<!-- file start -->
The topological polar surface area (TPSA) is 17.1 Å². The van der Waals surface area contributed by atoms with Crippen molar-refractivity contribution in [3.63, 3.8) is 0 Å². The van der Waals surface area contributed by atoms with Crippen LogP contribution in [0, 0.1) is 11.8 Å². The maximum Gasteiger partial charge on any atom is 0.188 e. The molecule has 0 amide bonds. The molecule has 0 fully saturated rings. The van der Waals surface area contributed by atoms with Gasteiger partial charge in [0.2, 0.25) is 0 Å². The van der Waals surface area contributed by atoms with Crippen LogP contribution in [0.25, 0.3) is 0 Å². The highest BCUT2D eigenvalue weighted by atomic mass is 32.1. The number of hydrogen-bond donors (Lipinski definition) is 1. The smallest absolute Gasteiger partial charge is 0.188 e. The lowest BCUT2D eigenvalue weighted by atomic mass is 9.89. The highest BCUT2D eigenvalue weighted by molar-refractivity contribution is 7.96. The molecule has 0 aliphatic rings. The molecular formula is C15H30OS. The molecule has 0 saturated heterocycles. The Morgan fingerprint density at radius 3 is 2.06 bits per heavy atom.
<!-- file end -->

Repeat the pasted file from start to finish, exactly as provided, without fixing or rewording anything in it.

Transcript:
The topological polar surface area (TPSA) is 17.1 Å². The van der Waals surface area contributed by atoms with Crippen molar-refractivity contribution in [3.63, 3.8) is 0 Å². The van der Waals surface area contributed by atoms with Crippen LogP contribution in [0, 0.1) is 11.8 Å². The maximum Gasteiger partial charge on any atom is 0.188 e. The molecule has 0 amide bonds. The molecule has 0 fully saturated rings. The van der Waals surface area contributed by atoms with Gasteiger partial charge in [0.2, 0.25) is 0 Å². The van der Waals surface area contributed by atoms with Crippen LogP contribution in [0.25, 0.3) is 0 Å². The highest BCUT2D eigenvalue weighted by atomic mass is 32.1. The number of hydrogen-bond donors (Lipinski definition) is 1. The smallest absolute Gasteiger partial charge is 0.188 e. The lowest BCUT2D eigenvalue weighted by atomic mass is 9.89. The highest BCUT2D eigenvalue weighted by molar-refractivity contribution is 7.96. The molecule has 0 aliphatic rings. The molecular formula is C15H30OS. The molecule has 0 saturated heterocycles. The Morgan fingerprint density at radius 3 is 2.06 bits per heavy atom.